If you have pain in your low back when you bend your back, you may have lumbar disc and dural inflammation. If pain travels to your leg when you bend your back, you may have nerve root inflammation. Common tests such as MRIs can show disc bulges and nerve root compression, but may not show a torn and leaking disc. A lumbar epidural injection may provide relief if disc problems, dural or nerve root inflammation are causing your pain.


What happens during an injection?

A local anesthetic will be used to numb your skin. The doctor will then insert a thin needle directly in to the facet joint. Fluoroscipy, a type of x-ray, must be used to ensure the safe and proper position of the needle. A dye may also be injected to make sure the needle is at the correct spot. Once the doctor is sure the needle is correctly placed, the medicine will be injected.


What happens after an Injection?

You will be monitored for up to 30 minutes after an injection. When you are ready to leave, the staff will give you discharge instructions. You will also be given a pain diary. It is important to fill this out because it helps the doctor know when your injection is working. It may help to move in ways that hurt before the injection to see if the pain is still there, but do not overdo it. Take it easy for the rest of the day.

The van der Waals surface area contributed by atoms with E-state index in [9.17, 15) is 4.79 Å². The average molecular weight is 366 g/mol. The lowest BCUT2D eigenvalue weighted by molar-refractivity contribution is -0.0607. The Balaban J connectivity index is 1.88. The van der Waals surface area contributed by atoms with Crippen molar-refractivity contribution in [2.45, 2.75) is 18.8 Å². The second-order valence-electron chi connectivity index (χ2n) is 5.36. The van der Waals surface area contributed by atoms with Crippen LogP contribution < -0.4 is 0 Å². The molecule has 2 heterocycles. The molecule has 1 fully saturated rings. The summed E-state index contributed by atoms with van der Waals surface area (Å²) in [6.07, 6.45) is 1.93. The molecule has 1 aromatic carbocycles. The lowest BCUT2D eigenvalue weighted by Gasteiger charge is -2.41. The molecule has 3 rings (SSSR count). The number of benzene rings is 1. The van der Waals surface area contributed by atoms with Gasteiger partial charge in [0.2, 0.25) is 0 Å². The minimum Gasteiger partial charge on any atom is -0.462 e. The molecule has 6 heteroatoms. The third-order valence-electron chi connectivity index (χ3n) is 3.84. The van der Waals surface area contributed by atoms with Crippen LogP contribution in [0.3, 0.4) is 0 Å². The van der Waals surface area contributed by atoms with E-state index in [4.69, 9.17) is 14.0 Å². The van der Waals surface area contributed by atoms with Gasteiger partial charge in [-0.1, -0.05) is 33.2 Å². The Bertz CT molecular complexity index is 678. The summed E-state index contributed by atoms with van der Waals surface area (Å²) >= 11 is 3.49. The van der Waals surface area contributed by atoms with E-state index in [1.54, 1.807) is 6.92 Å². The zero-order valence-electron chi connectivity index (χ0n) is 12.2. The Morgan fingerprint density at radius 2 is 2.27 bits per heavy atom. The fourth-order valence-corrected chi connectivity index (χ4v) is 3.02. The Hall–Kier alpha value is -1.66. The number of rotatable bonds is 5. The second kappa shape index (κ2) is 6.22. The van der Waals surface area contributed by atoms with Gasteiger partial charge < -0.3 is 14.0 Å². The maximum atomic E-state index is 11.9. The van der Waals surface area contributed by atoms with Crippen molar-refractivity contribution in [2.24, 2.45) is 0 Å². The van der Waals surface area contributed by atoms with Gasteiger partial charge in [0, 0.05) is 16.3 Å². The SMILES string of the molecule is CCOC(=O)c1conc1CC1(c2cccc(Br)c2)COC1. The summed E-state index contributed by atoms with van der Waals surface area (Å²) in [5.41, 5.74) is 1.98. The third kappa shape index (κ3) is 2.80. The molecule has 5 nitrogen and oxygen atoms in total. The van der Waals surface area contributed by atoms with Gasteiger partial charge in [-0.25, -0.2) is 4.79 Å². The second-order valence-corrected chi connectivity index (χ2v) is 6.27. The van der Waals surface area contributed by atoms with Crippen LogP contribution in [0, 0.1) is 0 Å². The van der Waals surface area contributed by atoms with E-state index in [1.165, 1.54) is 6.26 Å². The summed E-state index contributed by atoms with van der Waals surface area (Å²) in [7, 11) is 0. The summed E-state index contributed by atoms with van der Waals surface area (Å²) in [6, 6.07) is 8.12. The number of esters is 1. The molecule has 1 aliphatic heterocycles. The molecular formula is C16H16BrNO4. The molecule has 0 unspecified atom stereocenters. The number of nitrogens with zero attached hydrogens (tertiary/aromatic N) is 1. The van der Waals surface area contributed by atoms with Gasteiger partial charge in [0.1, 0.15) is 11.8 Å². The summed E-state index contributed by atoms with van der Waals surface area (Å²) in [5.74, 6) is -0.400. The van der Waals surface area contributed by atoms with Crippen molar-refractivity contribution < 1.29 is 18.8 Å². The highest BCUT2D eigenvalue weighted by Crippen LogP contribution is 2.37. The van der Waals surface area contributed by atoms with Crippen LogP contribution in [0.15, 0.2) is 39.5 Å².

You may feel immediate pain relief and numbness in your back for a period of time after the injection. This tells you that the medication has reached the right spot. Your pain may return after this short pain-free period, or may even be a little worse for a day or two. It may be caused by needle irritation or the corticosteroid itself. Corticosteroids usually take two or three days to start working, but can take as long as a week.

You can usually return to work the day after the injection, but always check with your doctor.


How long can I expect pain relief?

The extent and duration of pain relief may depend on the amount of inflammation and how many areas are involved. Other coexisting factors may be responsible for your pain. Sometimes an injection can bring several weeks to months of pain relief, and then more treatment is needed. Other times, particularly if there is no underlying bone or joint problem, one injecting brings long-term pain relief. If your pain is caused by injury to more than one area, only some of your symptoms may be relieved by one injection.

 

 

Cervical Epidural Injection